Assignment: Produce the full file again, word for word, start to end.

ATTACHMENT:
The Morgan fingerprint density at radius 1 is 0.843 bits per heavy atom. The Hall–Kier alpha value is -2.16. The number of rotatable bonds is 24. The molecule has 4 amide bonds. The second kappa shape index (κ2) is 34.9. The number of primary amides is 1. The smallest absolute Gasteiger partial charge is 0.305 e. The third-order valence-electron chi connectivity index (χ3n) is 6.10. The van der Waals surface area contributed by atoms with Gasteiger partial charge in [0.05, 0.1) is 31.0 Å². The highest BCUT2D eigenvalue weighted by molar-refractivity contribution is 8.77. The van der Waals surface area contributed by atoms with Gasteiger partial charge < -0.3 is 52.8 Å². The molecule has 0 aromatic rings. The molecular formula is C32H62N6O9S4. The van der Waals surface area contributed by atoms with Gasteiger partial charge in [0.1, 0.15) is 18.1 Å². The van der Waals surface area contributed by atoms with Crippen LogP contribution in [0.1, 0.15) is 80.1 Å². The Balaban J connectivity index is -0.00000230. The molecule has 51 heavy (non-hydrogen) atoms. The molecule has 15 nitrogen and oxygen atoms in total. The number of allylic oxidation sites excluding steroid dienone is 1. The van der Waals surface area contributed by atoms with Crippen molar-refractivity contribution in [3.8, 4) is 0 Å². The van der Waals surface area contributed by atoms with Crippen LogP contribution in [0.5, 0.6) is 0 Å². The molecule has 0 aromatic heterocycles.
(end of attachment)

The Morgan fingerprint density at radius 1 is 0.843 bits per heavy atom. The Hall–Kier alpha value is -2.16. The number of rotatable bonds is 24. The molecule has 4 amide bonds. The second kappa shape index (κ2) is 34.9. The number of primary amides is 1. The smallest absolute Gasteiger partial charge is 0.305 e. The third-order valence-electron chi connectivity index (χ3n) is 6.10. The van der Waals surface area contributed by atoms with Gasteiger partial charge in [0.05, 0.1) is 31.0 Å². The highest BCUT2D eigenvalue weighted by molar-refractivity contribution is 8.77. The van der Waals surface area contributed by atoms with Gasteiger partial charge < -0.3 is 52.8 Å². The molecule has 0 aromatic rings. The molecular formula is C32H62N6O9S4. The van der Waals surface area contributed by atoms with Gasteiger partial charge in [0.1, 0.15) is 18.1 Å². The van der Waals surface area contributed by atoms with Crippen LogP contribution in [0.1, 0.15) is 80.1 Å². The Balaban J connectivity index is -0.00000230. The molecule has 51 heavy (non-hydrogen) atoms. The molecule has 15 nitrogen and oxygen atoms in total. The number of allylic oxidation sites excluding steroid dienone is 1. The van der Waals surface area contributed by atoms with Crippen molar-refractivity contribution in [3.8, 4) is 0 Å². The van der Waals surface area contributed by atoms with Crippen LogP contribution in [0.5, 0.6) is 0 Å². The molecule has 0 aromatic heterocycles.